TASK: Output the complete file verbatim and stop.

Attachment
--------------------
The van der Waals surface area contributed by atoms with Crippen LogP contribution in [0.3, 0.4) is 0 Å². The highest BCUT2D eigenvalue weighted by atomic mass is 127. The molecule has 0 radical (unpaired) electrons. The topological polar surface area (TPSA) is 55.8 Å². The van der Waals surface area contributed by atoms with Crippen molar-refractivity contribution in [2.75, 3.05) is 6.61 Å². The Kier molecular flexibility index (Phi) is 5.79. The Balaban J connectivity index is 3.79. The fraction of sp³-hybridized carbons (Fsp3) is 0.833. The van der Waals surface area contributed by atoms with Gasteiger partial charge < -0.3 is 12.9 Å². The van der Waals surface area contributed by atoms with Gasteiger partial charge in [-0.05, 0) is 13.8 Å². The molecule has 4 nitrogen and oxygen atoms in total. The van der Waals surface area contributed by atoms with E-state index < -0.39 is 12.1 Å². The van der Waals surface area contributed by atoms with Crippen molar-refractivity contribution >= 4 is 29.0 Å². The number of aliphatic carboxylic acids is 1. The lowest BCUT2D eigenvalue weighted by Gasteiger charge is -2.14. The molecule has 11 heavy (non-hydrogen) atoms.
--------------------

The van der Waals surface area contributed by atoms with Crippen LogP contribution in [0.3, 0.4) is 0 Å². The highest BCUT2D eigenvalue weighted by atomic mass is 127. The molecule has 0 radical (unpaired) electrons. The topological polar surface area (TPSA) is 55.8 Å². The van der Waals surface area contributed by atoms with Crippen molar-refractivity contribution in [2.75, 3.05) is 6.61 Å². The Kier molecular flexibility index (Phi) is 5.79. The Balaban J connectivity index is 3.79. The fraction of sp³-hybridized carbons (Fsp3) is 0.833. The van der Waals surface area contributed by atoms with Gasteiger partial charge < -0.3 is 12.9 Å². The van der Waals surface area contributed by atoms with Gasteiger partial charge in [-0.05, 0) is 13.8 Å². The molecule has 4 nitrogen and oxygen atoms in total. The van der Waals surface area contributed by atoms with E-state index < -0.39 is 12.1 Å². The van der Waals surface area contributed by atoms with Crippen molar-refractivity contribution >= 4 is 29.0 Å². The number of aliphatic carboxylic acids is 1. The lowest BCUT2D eigenvalue weighted by Gasteiger charge is -2.14. The molecule has 11 heavy (non-hydrogen) atoms.